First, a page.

Risk On, Risk Off
April 10, 2018, 10:44 am
Wall Street started the second quarter much the same way it ended the first. Investors came back from the holiday break in a wary frame of mind, and while the mood brightened considerably, we had a ways to go before investors could get past the headlines. That triggered a lot of volatility, so I thought now would be a good time to talk about what set the selling off.
Last Monday, the market was down on a variety of factors, including a soft ISM number, news that China is imposing tariffs on 128 U.S. products and President Trump’s continued tweeting onslaught on Amazon (AMZN), which knocked the stock another 5% and dragged the NASDAQ down along with it.
We also saw another round of rotation from Big Tech back to more defensive themes: consumer staples, real estate, utilities and Treasury debt. These areas are still battered on a year-to-date basis, so headlines around the FAANG group – Facebook (FB), Amazon (AMZN), Apple (AAPL), Netflix (NFLX) and Alphabet (GOOGL) – and similar Big Tech giants are largely an excuse to capture some of that exposed data.
Last Friday’s selling started overnight on news that President Trump wants to add another $100 billion in Chinese imports to the tariff list, and it accelerated when Federal Reserve Chairman Jerome Powell failed to tell markets what they wanted to hear about interest rates in the wake of a fairly cool monthly employment report.
Even after three big up days in the middle, Friday’s retreat left the S&P 500 back within sight of Monday’s low and down 1% from the previous Thursday’s pre-holiday close. Losing 1% in a week is relatively small – and not even half the loss investors faced on Monday – and the biggest red numbers have been concentrated in a handful of companies. At one point, the biggest drags on the market were actually showing a net weekly gain, which illustrates both how fast the pendulum can swing and the current tension between gloomy headlines and the strongest corporate fundamentals in years.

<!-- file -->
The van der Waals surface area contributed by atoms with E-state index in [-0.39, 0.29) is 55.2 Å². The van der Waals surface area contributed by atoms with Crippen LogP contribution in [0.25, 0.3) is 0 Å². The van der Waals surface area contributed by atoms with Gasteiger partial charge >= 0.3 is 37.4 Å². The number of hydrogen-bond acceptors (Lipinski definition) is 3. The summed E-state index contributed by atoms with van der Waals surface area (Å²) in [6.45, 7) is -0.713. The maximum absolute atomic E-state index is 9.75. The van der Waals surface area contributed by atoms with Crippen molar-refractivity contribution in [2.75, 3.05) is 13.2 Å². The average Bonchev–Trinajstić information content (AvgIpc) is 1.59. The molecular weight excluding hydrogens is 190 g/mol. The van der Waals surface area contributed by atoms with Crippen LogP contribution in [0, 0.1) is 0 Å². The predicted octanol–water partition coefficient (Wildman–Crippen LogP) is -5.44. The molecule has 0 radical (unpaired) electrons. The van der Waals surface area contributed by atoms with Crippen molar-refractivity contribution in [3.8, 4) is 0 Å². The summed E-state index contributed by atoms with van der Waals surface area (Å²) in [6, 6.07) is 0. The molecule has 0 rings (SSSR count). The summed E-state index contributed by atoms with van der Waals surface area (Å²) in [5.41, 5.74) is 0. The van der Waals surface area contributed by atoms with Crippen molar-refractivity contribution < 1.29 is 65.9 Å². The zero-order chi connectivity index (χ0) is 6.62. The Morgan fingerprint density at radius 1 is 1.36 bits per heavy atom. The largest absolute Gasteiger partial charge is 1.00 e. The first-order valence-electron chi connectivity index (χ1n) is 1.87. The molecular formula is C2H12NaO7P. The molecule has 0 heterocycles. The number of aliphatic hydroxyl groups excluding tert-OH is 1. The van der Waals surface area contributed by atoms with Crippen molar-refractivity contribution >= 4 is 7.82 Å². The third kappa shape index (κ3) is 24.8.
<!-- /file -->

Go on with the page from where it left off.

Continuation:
Earnings will be important going forward. They are on track to grow 18%-19% above last year’s levels, and with revenue likely to climb 6%-7% as well, the biggest U.S. corporations have plenty of room on the top line to clear any new trade policy hurdles. Moreover, stocks look cheaper relative to those anticipated earnings now than they did a year ago.
Those fundamentals haven’t gotten any worse since the S&P 500 peaked back in January. Expectations have actually brightened by a wide margin, and I suspect that once earnings season picks up speed late next week, Wall Street will find it harder to sell stocks. In addition to the growth, valuations have gotten more attractive with the combination of lower stock prices and an earnings growth ramp. We’re now a long way from bubble conditions or even an overheated market.
This week’s earnings and news flow might give a lot of investors who stepped aside enough confidence to come back. That’s not to say the volatility will go away, but the strengthening economy and growing earnings will at some point make lower stock prices too attractive to pass up.